Noura bint Abdul Rahman Al Saud

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SOURCE: Wikipedia

Time: March 1, 2018

Noura bint Abdul Rahman Al Saud (Arabic: نورة بنت عبد الرحمن بن فيصل آل سعود‎) (1875 – 1950) was a member of the House of Saud and the elder sister of King Abdulaziz.

Early life[edit]

Noura was born in 1875.[1][2] She was a daughter of Abdul Rahman bin Faisal and elder sister of King Abdulaziz.[3]

Relations and activities[edit]

King Abdulaziz and Noura were very close to each other.[3][4] It is well known that on several occasions, King Abdulaziz identified himself in public by proclaiming “I am the brother of Noura.”[5] Mohammad bin Abdul Rahman, another of her younger brothers, also used to say the same.[6]

Noura was reported to have the “minds of 40 men” and great wisdom.[3] She encouraged her brother to regain the leadership of the country when the family was in exile in Kuwait.[1] Additionally, she was one of the few women of her period who learned to read and write.[6] Her charismatic personality and strong political ideas led to King Abdulaziz’s paying attention to her opinion about many crucial issues.[3] Eventually, she became one of his main advisors and even took his place in running the state when he was unable to do so. She was also known to be quite progressive and outspoken. For instance, when the telephone was first introduced to the country, many Islamic clerics rejected it and considered it to be a tool of the devil, but she actively supported its use and argued that it was an amazing device that they would not be able to live without.[1] She also played an important role in teaching her nephews and nieces the system of social norms. It is reported that whenever one of them misbehaved as a child, the King would send him to their aunt for discipline.[7] In addition Noura was a pioneer in charity activities and the founder of the first charity program for the poor and orphans in the country.[2]

Dame Violet Dickson, a Briton, met Noura in 1937 and stated that she was the most charismatic and important personality in Arabian Peninsula at that period.[2] Princess Alice, a British royal, who visited Saudi Arabia in 1938, also met Noura and described her as follows: “Noura, is about sixty and said to be his [King Abdulaziz’s] chief adviser, a fine, handsome woman.”[8]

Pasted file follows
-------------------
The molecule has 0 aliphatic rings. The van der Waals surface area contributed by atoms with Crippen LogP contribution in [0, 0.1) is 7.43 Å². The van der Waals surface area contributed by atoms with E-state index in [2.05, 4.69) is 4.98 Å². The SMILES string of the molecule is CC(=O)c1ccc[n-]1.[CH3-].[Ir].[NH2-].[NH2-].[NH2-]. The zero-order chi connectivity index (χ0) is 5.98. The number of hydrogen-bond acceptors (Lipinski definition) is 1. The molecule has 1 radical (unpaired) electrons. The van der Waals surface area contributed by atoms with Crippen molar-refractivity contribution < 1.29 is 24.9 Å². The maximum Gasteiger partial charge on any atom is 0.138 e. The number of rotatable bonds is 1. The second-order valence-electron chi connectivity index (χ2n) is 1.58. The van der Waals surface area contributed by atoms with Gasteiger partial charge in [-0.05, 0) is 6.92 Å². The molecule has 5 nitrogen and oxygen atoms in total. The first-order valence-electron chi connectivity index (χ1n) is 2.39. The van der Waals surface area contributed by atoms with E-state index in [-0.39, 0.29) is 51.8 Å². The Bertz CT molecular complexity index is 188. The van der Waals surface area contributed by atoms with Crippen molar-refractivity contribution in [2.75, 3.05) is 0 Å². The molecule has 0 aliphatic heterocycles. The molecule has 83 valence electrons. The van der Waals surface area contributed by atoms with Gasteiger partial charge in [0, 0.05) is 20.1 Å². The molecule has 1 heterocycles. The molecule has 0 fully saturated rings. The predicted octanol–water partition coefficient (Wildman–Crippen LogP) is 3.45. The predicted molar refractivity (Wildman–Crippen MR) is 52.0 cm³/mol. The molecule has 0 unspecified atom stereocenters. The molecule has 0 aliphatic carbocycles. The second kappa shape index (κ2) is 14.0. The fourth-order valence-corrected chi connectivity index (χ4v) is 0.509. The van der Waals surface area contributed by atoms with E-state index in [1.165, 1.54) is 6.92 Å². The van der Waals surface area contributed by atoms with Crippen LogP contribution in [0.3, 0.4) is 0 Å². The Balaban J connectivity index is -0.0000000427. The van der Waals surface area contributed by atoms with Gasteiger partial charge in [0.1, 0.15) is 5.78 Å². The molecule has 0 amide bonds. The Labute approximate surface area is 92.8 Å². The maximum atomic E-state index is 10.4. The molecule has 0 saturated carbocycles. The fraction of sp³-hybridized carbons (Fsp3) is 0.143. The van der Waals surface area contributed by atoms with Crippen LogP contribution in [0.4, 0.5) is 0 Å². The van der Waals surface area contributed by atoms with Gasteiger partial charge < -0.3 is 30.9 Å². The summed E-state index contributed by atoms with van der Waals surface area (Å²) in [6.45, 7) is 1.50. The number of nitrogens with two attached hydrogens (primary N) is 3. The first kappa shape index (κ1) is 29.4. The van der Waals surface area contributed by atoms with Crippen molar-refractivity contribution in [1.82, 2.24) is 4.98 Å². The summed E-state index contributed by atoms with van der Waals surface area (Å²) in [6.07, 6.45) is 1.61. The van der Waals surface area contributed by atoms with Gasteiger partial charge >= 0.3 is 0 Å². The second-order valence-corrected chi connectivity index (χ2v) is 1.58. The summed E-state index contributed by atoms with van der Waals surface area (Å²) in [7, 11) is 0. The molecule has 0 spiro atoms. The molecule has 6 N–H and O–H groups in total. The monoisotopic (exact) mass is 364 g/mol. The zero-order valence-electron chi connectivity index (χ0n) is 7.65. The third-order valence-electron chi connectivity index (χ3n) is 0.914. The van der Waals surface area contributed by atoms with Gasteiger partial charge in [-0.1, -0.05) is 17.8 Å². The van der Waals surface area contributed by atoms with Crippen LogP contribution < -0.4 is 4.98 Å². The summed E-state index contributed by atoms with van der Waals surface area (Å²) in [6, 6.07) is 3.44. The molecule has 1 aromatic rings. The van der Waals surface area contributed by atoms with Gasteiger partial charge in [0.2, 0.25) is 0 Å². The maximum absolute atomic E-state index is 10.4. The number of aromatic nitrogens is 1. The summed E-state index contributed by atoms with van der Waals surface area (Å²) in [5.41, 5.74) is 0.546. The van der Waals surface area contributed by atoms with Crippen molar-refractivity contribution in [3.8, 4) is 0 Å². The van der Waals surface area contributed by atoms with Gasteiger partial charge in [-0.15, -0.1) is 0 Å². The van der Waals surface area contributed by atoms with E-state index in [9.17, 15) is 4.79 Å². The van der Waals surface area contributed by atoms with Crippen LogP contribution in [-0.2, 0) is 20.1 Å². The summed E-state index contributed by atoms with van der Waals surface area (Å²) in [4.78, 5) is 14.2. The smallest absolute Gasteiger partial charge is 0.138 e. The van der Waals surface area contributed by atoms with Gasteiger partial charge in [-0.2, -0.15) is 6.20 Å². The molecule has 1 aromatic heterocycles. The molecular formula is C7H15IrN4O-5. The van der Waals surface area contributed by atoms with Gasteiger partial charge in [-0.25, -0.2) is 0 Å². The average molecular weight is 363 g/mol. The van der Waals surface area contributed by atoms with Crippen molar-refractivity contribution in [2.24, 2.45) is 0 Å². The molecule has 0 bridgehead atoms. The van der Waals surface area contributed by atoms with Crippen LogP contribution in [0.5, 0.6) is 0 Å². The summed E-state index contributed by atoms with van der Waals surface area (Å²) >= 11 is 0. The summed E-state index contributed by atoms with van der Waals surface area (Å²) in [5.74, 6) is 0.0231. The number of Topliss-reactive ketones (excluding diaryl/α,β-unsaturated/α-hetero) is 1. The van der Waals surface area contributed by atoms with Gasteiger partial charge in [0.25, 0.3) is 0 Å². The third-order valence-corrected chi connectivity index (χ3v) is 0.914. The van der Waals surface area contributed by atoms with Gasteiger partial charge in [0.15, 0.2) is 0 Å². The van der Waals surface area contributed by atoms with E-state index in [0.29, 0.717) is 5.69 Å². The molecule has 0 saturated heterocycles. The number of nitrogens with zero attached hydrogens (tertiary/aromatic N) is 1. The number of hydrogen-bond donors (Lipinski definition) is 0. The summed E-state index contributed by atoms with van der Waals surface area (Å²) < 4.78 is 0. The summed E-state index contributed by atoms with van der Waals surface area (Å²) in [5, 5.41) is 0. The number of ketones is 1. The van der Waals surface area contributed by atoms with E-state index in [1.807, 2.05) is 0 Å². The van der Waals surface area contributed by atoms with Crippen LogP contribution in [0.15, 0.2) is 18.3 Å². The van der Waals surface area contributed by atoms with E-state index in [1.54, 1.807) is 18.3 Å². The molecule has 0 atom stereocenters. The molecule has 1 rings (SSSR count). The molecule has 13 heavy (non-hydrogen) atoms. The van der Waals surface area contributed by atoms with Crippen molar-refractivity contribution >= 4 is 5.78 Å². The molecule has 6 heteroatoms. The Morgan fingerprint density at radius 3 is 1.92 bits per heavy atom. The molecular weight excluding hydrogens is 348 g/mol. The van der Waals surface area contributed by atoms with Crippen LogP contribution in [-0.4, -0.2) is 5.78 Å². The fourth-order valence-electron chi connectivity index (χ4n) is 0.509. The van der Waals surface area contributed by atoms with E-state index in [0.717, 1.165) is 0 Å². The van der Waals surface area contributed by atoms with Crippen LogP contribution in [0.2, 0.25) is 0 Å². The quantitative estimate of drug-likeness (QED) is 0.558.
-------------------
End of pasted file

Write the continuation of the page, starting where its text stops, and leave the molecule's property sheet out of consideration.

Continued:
Personal life[edit]

Noura bint Abdul Rahman married Saud bin Abdulaziz bin Saud bin Faisal, who was born in Riyadh in 1882 and died in 1989.[3] Her husband was from the Al Kabir branch of the House of Saud, consisting of descendants of Saud bin Faisal, elder brother of King Abdulaziz’s father, Abdul Rahman Al Saud.[9] Saud bin Faisal ruled in Arabia from 1871 to 1875.[10]

In 1903, the Al Kabir branch began to question King Abdulaziz’s right to rule. And they took refuge from their mothers’ tribe, Ajman.[1] Later the King pardoned Saud Al Kabir, the most powerful surviving Al Kabir family member.[11] Saud Al Kabir was then married to Noura.[12][10] In other words, Saud Al Kabir’s loyalty to Abdulaziz was secured as a result of his marriage to Noura bint Abdul Rahman.[13] Since then, the members of Al Kabir branch have become influential, but they have been mostly kept away from political power.[12] On the other hand, Saud Al Kabir served as the governor of the Qassim province following the foundation of Saudi Arabia in 1932.[14]

Noura gave birth to Mohammad, Hassa, and Al Jawhara. Her daughter, Al Jawhara, was the third spouse of King Faisal,[3] and they had a daughter, Munira.[15] Noura’s grandson, Sultan bin Mohammad bin Saud Al Kabir, is a businessman and was the 12th billionaire in the Arab world in 2013.[16]

Death[edit]

Noura died in 1950 at the age of 75, a few years before King Abdulaziz.[5][3]

Legacy[edit]

Princess Noura University was named in 2008 by King Abdullah in her memory.[1][17] This university is considered to be one of the largest universities of its type and can accommodate 50,000 female students. The university reflects King Abdullah’s appreciation for the oldest daughter of Imam Abdul Rahman bin Faisal Al Saud, father of King Abdulaziz.[3]

References

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